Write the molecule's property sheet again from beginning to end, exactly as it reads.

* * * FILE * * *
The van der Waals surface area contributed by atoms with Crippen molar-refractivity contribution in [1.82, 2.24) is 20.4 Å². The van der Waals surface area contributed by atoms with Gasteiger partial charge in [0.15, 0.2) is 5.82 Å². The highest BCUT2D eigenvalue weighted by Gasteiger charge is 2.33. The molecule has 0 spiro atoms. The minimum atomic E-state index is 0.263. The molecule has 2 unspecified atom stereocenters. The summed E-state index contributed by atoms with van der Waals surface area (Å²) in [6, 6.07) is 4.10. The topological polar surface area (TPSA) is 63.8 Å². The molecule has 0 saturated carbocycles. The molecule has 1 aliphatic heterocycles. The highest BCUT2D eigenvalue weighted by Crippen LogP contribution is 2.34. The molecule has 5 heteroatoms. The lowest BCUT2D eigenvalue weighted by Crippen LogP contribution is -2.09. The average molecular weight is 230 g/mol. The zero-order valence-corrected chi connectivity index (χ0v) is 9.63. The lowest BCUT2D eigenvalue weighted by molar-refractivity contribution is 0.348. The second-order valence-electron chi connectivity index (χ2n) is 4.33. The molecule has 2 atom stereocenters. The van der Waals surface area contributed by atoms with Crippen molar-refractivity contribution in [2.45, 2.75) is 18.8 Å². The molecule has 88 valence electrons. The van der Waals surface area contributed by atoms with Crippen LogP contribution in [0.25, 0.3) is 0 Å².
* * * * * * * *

The van der Waals surface area contributed by atoms with Crippen molar-refractivity contribution in [1.82, 2.24) is 20.4 Å². The van der Waals surface area contributed by atoms with Gasteiger partial charge in [0.15, 0.2) is 5.82 Å². The highest BCUT2D eigenvalue weighted by Gasteiger charge is 2.33. The molecule has 0 spiro atoms. The minimum atomic E-state index is 0.263. The molecule has 2 unspecified atom stereocenters. The summed E-state index contributed by atoms with van der Waals surface area (Å²) in [6, 6.07) is 4.10. The topological polar surface area (TPSA) is 63.8 Å². The molecule has 0 saturated carbocycles. The molecule has 1 aliphatic heterocycles. The highest BCUT2D eigenvalue weighted by Crippen LogP contribution is 2.34. The molecule has 5 heteroatoms. The lowest BCUT2D eigenvalue weighted by Crippen LogP contribution is -2.09. The average molecular weight is 230 g/mol. The zero-order valence-corrected chi connectivity index (χ0v) is 9.63. The lowest BCUT2D eigenvalue weighted by molar-refractivity contribution is 0.348. The second-order valence-electron chi connectivity index (χ2n) is 4.33. The molecule has 2 atom stereocenters. The van der Waals surface area contributed by atoms with Crippen molar-refractivity contribution in [2.45, 2.75) is 18.8 Å². The molecule has 88 valence electrons. The van der Waals surface area contributed by atoms with Crippen LogP contribution in [0.25, 0.3) is 0 Å².